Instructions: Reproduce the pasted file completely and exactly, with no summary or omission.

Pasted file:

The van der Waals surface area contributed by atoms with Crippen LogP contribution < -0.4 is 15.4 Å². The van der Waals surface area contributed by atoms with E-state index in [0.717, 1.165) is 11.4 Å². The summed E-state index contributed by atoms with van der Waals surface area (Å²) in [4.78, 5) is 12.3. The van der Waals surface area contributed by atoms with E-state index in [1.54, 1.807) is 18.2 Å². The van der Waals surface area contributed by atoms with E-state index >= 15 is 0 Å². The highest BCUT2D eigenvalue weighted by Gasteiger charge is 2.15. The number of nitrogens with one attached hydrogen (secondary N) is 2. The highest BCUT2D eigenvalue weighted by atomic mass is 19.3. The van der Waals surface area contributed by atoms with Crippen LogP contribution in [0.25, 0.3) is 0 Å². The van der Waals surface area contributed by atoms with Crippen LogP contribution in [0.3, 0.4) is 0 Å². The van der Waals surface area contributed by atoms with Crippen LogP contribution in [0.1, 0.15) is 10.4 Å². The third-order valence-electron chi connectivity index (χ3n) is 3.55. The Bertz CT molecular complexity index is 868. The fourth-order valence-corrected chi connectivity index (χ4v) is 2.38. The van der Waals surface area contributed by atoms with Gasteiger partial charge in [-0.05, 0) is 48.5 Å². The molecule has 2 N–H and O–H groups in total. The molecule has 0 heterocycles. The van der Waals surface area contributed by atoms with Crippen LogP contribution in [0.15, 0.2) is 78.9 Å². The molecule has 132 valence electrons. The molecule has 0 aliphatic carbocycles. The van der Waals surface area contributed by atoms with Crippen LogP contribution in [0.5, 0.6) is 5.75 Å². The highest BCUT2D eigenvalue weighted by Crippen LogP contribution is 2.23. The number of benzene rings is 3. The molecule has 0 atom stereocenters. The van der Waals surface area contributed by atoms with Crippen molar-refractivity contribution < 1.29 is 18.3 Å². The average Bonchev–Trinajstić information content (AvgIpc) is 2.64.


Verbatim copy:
The van der Waals surface area contributed by atoms with Crippen LogP contribution < -0.4 is 15.4 Å². The van der Waals surface area contributed by atoms with E-state index in [0.717, 1.165) is 11.4 Å². The summed E-state index contributed by atoms with van der Waals surface area (Å²) in [4.78, 5) is 12.3. The van der Waals surface area contributed by atoms with E-state index in [1.54, 1.807) is 18.2 Å². The van der Waals surface area contributed by atoms with E-state index >= 15 is 0 Å². The highest BCUT2D eigenvalue weighted by Gasteiger charge is 2.15. The number of nitrogens with one attached hydrogen (secondary N) is 2. The highest BCUT2D eigenvalue weighted by atomic mass is 19.3. The van der Waals surface area contributed by atoms with Crippen LogP contribution in [0.25, 0.3) is 0 Å². The van der Waals surface area contributed by atoms with Crippen LogP contribution in [0.3, 0.4) is 0 Å². The van der Waals surface area contributed by atoms with Crippen LogP contribution in [0.1, 0.15) is 10.4 Å². The third-order valence-electron chi connectivity index (χ3n) is 3.55. The Bertz CT molecular complexity index is 868. The fourth-order valence-corrected chi connectivity index (χ4v) is 2.38. The van der Waals surface area contributed by atoms with Gasteiger partial charge in [-0.05, 0) is 48.5 Å². The molecule has 2 N–H and O–H groups in total. The molecule has 0 heterocycles. The van der Waals surface area contributed by atoms with Crippen LogP contribution in [0.15, 0.2) is 78.9 Å². The molecule has 132 valence electrons. The molecule has 0 aliphatic carbocycles. The van der Waals surface area contributed by atoms with Crippen LogP contribution in [0.5, 0.6) is 5.75 Å². The highest BCUT2D eigenvalue weighted by Crippen LogP contribution is 2.23. The number of benzene rings is 3. The molecule has 0 atom stereocenters. The van der Waals surface area contributed by atoms with Crippen molar-refractivity contribution < 1.29 is 18.3 Å². The average Bonchev–Trinajstić information content (AvgIpc) is 2.64.